WEDNESDAY, May 17, 2017 (HealthDay News) — The risk of acute myocardial infarction (AMI) increases sharply after a respiratory infection, according to a study published in the May issue of the Internal Medicine Journal.
The researchers looked at 578 AMI patients and found that 17 percent had experienced symptoms of respiratory infection within seven days before the AMI, and 21 percent within the prior month. The team concluded that the risk of AMI is 17 times higher in the week after a respiratory infection.
In a second analysis, the researchers focused on upper-respiratory tract infections.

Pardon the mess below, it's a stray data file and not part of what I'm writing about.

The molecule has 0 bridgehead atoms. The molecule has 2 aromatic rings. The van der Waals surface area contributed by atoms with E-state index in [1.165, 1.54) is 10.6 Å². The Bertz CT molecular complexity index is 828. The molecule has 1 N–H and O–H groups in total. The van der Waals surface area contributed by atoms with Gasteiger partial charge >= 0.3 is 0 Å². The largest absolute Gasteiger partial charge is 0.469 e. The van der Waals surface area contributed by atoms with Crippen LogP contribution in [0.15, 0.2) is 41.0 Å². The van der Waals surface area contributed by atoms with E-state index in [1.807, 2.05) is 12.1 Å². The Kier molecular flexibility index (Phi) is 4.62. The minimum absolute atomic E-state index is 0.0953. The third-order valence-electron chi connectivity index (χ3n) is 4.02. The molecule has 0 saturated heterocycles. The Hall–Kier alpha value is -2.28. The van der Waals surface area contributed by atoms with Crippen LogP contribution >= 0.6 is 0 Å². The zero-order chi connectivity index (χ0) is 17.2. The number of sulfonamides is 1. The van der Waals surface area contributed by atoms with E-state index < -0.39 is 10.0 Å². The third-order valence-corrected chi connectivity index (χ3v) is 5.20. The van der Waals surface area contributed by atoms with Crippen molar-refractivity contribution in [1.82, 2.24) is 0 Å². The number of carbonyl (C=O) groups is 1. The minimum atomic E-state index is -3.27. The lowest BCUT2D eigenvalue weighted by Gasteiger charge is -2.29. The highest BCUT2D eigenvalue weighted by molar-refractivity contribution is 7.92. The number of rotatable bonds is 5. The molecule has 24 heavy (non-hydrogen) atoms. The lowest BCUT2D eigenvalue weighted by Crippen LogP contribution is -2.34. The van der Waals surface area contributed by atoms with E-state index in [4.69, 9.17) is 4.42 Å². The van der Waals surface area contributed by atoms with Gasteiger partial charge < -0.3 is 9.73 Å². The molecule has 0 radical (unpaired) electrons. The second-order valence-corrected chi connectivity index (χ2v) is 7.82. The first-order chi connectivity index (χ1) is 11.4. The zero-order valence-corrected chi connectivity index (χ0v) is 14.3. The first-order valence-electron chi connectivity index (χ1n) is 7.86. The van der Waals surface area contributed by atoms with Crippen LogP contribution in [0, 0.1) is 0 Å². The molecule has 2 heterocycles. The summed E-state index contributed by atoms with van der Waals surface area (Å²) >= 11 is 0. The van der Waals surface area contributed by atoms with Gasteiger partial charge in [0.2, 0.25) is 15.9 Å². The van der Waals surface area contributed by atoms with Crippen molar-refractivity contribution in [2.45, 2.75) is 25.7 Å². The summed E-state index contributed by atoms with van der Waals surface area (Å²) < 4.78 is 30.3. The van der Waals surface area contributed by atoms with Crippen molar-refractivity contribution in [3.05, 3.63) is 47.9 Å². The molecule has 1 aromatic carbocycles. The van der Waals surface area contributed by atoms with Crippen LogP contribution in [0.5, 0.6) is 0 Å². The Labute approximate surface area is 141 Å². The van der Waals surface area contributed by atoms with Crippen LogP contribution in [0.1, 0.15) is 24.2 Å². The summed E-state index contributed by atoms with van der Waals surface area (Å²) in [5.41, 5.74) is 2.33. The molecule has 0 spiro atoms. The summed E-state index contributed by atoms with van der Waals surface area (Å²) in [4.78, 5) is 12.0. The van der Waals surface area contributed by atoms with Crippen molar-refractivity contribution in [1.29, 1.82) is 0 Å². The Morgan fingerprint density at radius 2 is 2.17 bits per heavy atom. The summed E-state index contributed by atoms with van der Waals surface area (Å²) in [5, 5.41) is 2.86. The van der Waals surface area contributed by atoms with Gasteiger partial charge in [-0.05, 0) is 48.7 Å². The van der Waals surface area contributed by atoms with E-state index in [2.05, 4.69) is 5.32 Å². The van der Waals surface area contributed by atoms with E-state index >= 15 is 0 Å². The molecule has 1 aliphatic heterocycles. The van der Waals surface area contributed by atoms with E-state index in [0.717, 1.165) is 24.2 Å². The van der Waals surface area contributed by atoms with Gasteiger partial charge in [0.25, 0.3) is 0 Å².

“For those participants who reported milder upper-respiratory tract infection symptoms, the risk increase was less, but was still elevated by 13-fold,” study author Lorcan Ruane, from the University of Sydney, said in a university news release. “Although upper-respiratory infections are less severe, they are far more common than lower-respiratory tract symptoms. Therefore, it is important to understand their relationship to the risk of heart attacks.”
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